We briefly touched on the features and operation of the two most popular hardware wallets currently on the market, the Ledger and Trezor wallets. Now it will be helpful to take a closer look into the pros and cons of the hardware wallet storage method. With hardware wallets, the private keys are stored within a protected area of the microcontroller, and they are prevented from being exported out of the device in plain text. They are fortified with state-of-the-art cryptography that makes them immune to computer viruses and malware. And much of the time, the software is open source, which allows user validation of the entire performance of the device. The advantages of a hardware wallet over the perhaps more secure paper wallet method of crypto storage is the interactive user experience, and also the fact that the private key must at some stage be downloaded in order to use the paper wallet. The main disadvantage of a hardware wallet is the time-consuming extra steps needed to transfer funds out of this mode of storage to an exchange, which could conceivably result in some traders missing out on profits. But with security being the main concern of the vast majority of holders, investors and traders too, this slight drawback is largely inconsequential in most situations.
Paper Wallets Advantages and Limitations
Paper wallets are thought by some to be the safest way to store your crypto assets, or more specifically, the best method of guarding the pathways to your assets on the Blockchain. By printing out your private key information, the route to your assets on the Blockchain is stored 100% offline (apart from the act of printing the private key out, the entire process is totally offline). This means that you will not run the risk of being infected with malware or become the victim of keylogging scams. The main drawback of using paper wallets is that you are in effect putting all your eggs in one basket, and if the physical document is destroyed, you will lose access to your crypto assets forever.
Key things to keep in mind about your Wallet Security: Recovery Phrases/Private Key Storage/2FA/Email Security
Recovery phrases are used to recover the on-chain location for your wallet with your assets for hardware wallets like ledgers and Trezors that have been lost. When you purchase a new ledger for example, you just have to set it up again by entering the recovery phrase into the display and the lost wallets will appear with your assets intact. Private key storage is of paramount importance to maintain the safety of your on-chain assets! This should be done in paper wallet form, or stored offline on a different computer, or USB device, from the one you would typically use to connect to the 2 Factor Authentication (2FA) sometimes known as “two step authentication”. This feature offers an extra security layer when withdrawing funds from cryptocurrency wallets. A specialized app, most commonly Google Authenticator, is synced up to the exchange to provide a constantly changing code. This code must be entered within a short time window to initiate transfers, or to log into an exchange, if it has also been enabled for that purpose.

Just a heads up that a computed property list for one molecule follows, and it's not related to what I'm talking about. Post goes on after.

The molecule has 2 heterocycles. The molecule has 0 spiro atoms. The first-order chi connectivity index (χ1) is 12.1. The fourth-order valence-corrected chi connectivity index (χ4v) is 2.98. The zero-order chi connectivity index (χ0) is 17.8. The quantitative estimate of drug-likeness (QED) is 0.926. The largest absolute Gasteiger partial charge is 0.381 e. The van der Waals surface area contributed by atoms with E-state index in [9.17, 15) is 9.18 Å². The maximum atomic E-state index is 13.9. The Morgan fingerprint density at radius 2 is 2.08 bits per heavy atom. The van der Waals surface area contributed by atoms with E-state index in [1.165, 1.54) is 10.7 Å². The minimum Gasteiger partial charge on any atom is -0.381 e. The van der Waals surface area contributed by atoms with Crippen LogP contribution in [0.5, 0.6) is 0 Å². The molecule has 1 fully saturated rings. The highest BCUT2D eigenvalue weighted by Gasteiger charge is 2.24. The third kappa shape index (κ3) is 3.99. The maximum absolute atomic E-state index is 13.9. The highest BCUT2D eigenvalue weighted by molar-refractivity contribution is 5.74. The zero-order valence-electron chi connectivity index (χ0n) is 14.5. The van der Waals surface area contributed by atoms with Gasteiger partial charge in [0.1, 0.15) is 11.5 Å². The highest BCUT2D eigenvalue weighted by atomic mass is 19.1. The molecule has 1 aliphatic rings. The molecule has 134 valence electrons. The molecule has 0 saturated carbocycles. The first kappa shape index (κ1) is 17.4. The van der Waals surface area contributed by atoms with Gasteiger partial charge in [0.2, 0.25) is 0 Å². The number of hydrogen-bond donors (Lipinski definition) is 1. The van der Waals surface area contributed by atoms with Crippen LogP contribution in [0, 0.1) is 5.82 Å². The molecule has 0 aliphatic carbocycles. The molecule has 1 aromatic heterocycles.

You must always consider the level of fees, or the amount of Gas, that will be needed to carry out the transaction. In times of high network activity Gas prices can be quite high. In fact, in December 2017 network fees became so high that some Bitcoin transactions became absolutely unfeasible. But that was basically due to the anomalous network congestion caused by frantic trading of Bitcoin as it was skyrocketing in value. When copying wallet addresses, double check and triple check that they are correct. If you make a mistake and enter an incorrect address, it is most likely your funds will be irretrievably lost; you will never see those particular assets again. Also check that you haven’t input the address of another one of your wallets that is designed to hold a different variety of cryptocurrency. You would similarly run the very great risk of losing your funds forever. Or, at the very least, if you have sent the wrong crypto to a large exchange wallet, for example on Coinbase, maybe you could eventually get those funds back, but it would still entail a long and unenjoyable wait.
How to Monitor Funds
There are two ways to monitor you funds and your wallets. The first is by searching for individual wallet addresses on websites specifically designed to let you view all the transactions on a particular Blockchain. The other is to store a copy of your wallet contents on an application that tracks the prices of all cryptocurrencies. Blockchain.info is the block explorer for Bitcoin, and it allows you to track all wallet movements so you can view your holdings and all the historical transactions within the wallet. The Ethereum blockchain’s block explorer is called Ether scanner, and it functions in the same way. There is a rival to Ether scanner produced by the Jibrel Network, called JSearch which will be released soon. JSearch will aim to offer a more streamlined and faster search method for Ethereum blockchain transactions. There are many different kinds of block explorer for each individual crypto currency, including nanoexplorer.io for Nano (formerly Rai Blocks) and Neotracker for NEO. If you simply want to view the value of your portfolio, the Delta and Blockfolio apps allow you to easily do that. But they are not actually linked to your specific wallet address, they just show price movements and total value of the coins you want to monitor.
That’s not all! You can learn how to transfer and monitor the funds in and out of your wallet by clicking on the link.
To be continued!